It’s an effectively uncomfortable scene in an episode that designed overall to be a bit lighter than last week’s. But as was the case earlier in the season, when Roy caught Keeley masturbating to his weepy press conference video, Roy — with some inadvertent help from Jamie and the other Richmond starters — quickly figures out that he was in the wrong, as well as the perfect gesture to make things better: setting up Keeley to take a relaxing bath and otherwise enjoy several hours free of him, with the knowledge that he’s not going anywhere, long-term. When the series began, you would not have expected Roy Kent to turn out to be the most romantic and sensitive man in all of television, yet somehow Brett Goldstein and all the other Ted writers have made him so, without diluting the things that are inherently funny about the character.

Roy and Keeley’s fight is the episode’s only self-contained story, while the other three subplots are all slowly simmering situations waiting to hit a boil. Despite last week’s breakdown, for instance, Ted is mostly trying to avoid the therapizing part of therapy with Sharon through various stall tactics, from the silly (trying different listening positions on her couch) to the openly hostile (accusing her of only caring about his feelings because she’s paid to), all while she patiently waits out his various tricks and tantrums. She knows he needs help, and that he is going to open up eventually, so all she has to do is lean against the ropes and weather his attacks and deflections. Sarah Niles is such a good foil for Jason Sudeikis because everything she does is so small and precise, while most of what he does as Ted (particularly in Ted-Sharon scenes) is so deliberately big and sloppy. It’s not hard to understand why Ted would be uncomfortable around Sharon beyond his larger distrust of her profession, and they spark so well together.

The Sam-Rebecca scenes this week are also largely a waiting game. Should they actually wind up dating after discovering each other’s identity, there’s the risk of the Keeley-and-Roy problem, but then some much bigger ones on top of that. Their age gap could be an issue, and then there’s the whole ethical — and very public — nightmare of a team owner being romantically involved with one of her players. But since neither of them knows who their Bantr pal is at the moment, they get to live in blissful ignorance about all of that for another week.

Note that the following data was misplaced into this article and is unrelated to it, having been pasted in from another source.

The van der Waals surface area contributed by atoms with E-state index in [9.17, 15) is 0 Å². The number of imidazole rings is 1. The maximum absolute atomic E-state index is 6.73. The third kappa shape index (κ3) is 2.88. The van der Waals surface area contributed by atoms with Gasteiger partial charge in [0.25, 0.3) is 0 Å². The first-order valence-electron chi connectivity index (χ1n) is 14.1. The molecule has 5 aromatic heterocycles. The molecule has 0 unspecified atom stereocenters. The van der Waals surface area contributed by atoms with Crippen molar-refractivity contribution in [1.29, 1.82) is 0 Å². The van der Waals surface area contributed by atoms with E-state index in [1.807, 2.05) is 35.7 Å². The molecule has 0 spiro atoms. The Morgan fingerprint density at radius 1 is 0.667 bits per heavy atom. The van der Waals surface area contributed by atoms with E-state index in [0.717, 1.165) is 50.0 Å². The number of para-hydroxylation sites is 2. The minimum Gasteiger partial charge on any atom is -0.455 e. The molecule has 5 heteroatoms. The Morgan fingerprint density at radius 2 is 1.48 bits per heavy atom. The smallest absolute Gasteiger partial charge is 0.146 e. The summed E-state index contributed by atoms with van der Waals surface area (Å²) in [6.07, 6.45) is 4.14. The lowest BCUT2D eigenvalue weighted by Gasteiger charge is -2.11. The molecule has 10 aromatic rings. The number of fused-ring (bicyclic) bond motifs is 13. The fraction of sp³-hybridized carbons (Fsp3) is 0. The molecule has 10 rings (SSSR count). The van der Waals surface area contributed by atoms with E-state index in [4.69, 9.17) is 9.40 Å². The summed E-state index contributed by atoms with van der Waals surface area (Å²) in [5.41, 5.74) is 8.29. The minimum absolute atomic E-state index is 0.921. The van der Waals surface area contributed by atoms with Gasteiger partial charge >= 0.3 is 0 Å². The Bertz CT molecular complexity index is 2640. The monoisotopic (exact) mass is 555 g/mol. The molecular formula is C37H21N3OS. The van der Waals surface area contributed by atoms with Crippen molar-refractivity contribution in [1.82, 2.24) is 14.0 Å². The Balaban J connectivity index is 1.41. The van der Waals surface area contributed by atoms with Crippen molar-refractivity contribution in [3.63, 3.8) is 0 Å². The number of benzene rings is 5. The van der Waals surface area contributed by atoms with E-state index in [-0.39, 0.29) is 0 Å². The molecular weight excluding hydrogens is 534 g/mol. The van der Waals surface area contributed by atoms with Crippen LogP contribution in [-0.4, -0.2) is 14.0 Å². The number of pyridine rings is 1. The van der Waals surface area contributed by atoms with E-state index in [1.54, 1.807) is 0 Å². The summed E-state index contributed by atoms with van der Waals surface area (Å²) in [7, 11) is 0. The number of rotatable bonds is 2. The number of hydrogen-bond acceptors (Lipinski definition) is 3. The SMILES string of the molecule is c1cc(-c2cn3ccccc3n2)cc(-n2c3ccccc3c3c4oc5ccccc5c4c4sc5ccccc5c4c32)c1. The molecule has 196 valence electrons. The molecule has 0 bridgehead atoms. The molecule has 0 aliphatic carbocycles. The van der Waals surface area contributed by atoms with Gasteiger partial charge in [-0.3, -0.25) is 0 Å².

And finally, there’s Nate, who follows up last week’s triumph against Tottenham by becoming obsessed with the response to it. Even more than Nate’s bullying of Will earlier this season, it’s clear that this comes from insecurity rather than arrogance. This level of attention and praise is foreign to Nate, and as much as he is enjoying it, there’s a lot of imposter syndrome going on. He’s so used to being ignored or belittled — including by his own father, who is not the least bit impressed by the “Wonder Kid” newspaper headlines — that he’s clinging to each bit of praise like a starving man suddenly being offered a gourmet meal. And at the same time, he’s become more sensitive to criticism than ever. At first, his trash talk with Colin during practice seems playful and completely within the accepted standards of the team. But then he verbally dismantles the kid back in his office, with Coach Beard overhearing. Beard and Ted have ignored Nate’s treatment of Will, but a coach cruelly belittling a player who did nothing wrong is a bridge too far for our favorite chess player, and he orders Nate to atone for his mistake. Nate’s apology to Colin, and the team’s subsequent gift to him of a Will-made “Wonder Kid” Richmond jersey, briefly seems to smooth things over. But when his endless social media scrolling finally turns up a critical tweet(*), he responds by lashing out again at Will and threatening to make his life miserable.

(*) As with the lack of fallout over the Dubai Air protest, the fact that it takes so long for any ugliness to be aimed at Nate — now a very high-profile nonwhite coach in a sport with a lot of racist fans — feels a bit like wish fulfillment, even by Ted Lasso standards. If you’re going to engage with this stuff, you have to really do it. 

If “Headspace” was lighter than “The Signal,” it also makes clear throughout that all is not nearly as well for the nice people of AFC Richmond going into the home stretch of Season Two as they would like to believe.

In This Article: Ted Lasso